Russian Prime Minister Mikhail Mishustin and Premier of the Chinese State Council Li Kequiang confer virtually today. Mishustin and Li
Russian Prime Minister Mikhail Mishustin and Premier of the Chinese State Council Li Kequiang confer virtually today.
Mishustin and Li are expected to discuss methods to promote bilateral cooperation, particularly in economic areas like investment and energy. The meeting comes following last month’s G20 summit in Indonesia where member-leaders released a joint communique condemning the war in Ukraine. G20 member constituencies include Russia, the US, China and the EU.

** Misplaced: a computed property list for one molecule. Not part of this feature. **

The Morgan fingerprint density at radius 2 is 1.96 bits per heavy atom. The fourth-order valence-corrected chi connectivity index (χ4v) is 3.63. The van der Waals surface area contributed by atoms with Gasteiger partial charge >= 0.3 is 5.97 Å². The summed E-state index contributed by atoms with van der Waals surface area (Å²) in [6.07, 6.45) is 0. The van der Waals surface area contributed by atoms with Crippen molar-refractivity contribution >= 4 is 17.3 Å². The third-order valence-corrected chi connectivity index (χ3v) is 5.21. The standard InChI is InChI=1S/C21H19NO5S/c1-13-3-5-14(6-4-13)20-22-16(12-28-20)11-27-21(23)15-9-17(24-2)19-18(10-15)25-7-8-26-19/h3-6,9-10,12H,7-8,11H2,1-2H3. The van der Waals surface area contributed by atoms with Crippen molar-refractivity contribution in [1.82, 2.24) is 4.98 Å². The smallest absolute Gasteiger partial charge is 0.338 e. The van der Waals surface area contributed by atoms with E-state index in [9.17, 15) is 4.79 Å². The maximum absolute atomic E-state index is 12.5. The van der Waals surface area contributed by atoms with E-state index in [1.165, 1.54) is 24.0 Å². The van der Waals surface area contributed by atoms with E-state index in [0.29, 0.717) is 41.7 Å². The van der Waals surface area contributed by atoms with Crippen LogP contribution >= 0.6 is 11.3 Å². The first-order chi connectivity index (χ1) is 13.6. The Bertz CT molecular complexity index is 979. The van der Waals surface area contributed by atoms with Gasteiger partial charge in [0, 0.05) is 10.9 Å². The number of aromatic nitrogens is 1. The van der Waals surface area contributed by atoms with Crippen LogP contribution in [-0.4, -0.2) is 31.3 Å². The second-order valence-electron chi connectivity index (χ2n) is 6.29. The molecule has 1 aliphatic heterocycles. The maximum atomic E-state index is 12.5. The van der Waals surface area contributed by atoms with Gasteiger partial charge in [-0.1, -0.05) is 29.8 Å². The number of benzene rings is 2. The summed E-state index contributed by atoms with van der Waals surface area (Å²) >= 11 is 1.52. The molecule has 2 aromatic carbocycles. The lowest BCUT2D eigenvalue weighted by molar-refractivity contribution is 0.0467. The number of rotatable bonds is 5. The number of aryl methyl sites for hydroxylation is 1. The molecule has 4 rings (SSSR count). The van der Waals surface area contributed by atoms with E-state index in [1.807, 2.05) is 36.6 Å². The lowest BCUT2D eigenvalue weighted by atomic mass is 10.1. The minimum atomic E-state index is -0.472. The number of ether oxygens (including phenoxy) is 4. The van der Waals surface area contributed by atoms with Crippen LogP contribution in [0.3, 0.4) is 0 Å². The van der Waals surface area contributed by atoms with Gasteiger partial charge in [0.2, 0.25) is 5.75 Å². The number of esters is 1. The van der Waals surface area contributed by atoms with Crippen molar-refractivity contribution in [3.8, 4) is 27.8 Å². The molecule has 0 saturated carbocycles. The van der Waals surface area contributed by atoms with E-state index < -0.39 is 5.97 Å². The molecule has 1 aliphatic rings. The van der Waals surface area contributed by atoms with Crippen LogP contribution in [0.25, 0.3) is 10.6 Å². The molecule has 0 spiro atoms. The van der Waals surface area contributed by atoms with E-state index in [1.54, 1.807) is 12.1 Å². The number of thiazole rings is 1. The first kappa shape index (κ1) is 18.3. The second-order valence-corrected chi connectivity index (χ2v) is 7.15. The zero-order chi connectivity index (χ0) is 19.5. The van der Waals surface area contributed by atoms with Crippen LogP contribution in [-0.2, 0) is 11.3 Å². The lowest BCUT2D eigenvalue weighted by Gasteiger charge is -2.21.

Despite the ramifications of the Russian invasion of Ukraine on the global economy, do not expect the ministers to discuss the war directly or release a substantive statement on it. China has to date taken a cautious position on the conflict, Chinese President Xi Jinping refraining from calling the war a “war” at the G20 summit—instead referring to it as a “crisis” or “issue.” Indeed, rather than impose sanctions or condemn Russian aggression, Beijing has merely called for a ceasefire and urged Russia and NATO to refrain from using nuclear weapons. Expect China to continue to maintain this soft line in the medium term, with Russia using the benefits of bilateral economic cooperation to facilitate Chinese efforts to avoid taking a harder, more condemning position on the war.